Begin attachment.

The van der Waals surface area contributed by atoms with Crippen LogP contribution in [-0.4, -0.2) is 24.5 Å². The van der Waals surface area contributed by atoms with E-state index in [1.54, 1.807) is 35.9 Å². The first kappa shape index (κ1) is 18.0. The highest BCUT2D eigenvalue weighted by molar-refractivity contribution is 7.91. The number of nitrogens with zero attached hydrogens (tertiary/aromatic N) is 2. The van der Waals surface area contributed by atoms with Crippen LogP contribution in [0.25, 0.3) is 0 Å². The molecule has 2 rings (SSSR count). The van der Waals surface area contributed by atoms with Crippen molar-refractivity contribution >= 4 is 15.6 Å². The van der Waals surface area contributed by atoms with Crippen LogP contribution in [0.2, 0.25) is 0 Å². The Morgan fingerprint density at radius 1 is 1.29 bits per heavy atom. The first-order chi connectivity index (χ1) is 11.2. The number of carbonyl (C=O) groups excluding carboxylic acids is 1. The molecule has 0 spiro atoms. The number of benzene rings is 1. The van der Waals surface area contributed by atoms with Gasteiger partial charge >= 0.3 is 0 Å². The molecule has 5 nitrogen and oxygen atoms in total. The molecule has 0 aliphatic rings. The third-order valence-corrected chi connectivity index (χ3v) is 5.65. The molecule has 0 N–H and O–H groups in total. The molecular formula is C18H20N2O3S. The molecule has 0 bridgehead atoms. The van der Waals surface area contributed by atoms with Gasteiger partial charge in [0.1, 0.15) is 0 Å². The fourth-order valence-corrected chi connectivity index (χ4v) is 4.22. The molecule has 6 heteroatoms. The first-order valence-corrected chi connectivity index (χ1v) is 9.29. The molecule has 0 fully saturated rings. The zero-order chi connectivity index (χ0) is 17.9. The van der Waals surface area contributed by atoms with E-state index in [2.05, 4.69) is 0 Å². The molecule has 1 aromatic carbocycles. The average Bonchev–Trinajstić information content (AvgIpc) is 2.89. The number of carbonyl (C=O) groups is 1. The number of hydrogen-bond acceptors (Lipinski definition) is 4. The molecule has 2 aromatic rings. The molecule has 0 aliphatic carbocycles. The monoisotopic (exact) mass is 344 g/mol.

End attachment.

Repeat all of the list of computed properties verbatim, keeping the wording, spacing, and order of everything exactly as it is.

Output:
The van der Waals surface area contributed by atoms with Crippen LogP contribution in [-0.4, -0.2) is 24.5 Å². The van der Waals surface area contributed by atoms with E-state index in [1.54, 1.807) is 35.9 Å². The first kappa shape index (κ1) is 18.0. The highest BCUT2D eigenvalue weighted by molar-refractivity contribution is 7.91. The number of nitrogens with zero attached hydrogens (tertiary/aromatic N) is 2. The van der Waals surface area contributed by atoms with Crippen LogP contribution in [0.25, 0.3) is 0 Å². The molecule has 2 rings (SSSR count). The van der Waals surface area contributed by atoms with Crippen molar-refractivity contribution >= 4 is 15.6 Å². The van der Waals surface area contributed by atoms with Crippen LogP contribution in [0.2, 0.25) is 0 Å². The Morgan fingerprint density at radius 1 is 1.29 bits per heavy atom. The first-order chi connectivity index (χ1) is 11.2. The number of carbonyl (C=O) groups excluding carboxylic acids is 1. The molecule has 0 spiro atoms. The number of benzene rings is 1. The van der Waals surface area contributed by atoms with Gasteiger partial charge >= 0.3 is 0 Å². The molecule has 5 nitrogen and oxygen atoms in total. The molecule has 0 aliphatic rings. The third-order valence-corrected chi connectivity index (χ3v) is 5.65. The molecule has 0 N–H and O–H groups in total. The molecular formula is C18H20N2O3S. The molecule has 0 bridgehead atoms. The van der Waals surface area contributed by atoms with Gasteiger partial charge in [0.1, 0.15) is 0 Å². The fourth-order valence-corrected chi connectivity index (χ4v) is 4.22. The molecule has 6 heteroatoms. The first-order valence-corrected chi connectivity index (χ1v) is 9.29. The molecule has 0 fully saturated rings. The zero-order chi connectivity index (χ0) is 17.9. The van der Waals surface area contributed by atoms with E-state index in [2.05, 4.69) is 0 Å². The molecule has 1 aromatic carbocycles. The average Bonchev–Trinajstić information content (AvgIpc) is 2.89. The number of carbonyl (C=O) groups is 1. The number of hydrogen-bond acceptors (Lipinski definition) is 4. The molecule has 2 aromatic rings. The molecule has 0 aliphatic carbocycles. The monoisotopic (exact) mass is 344 g/mol.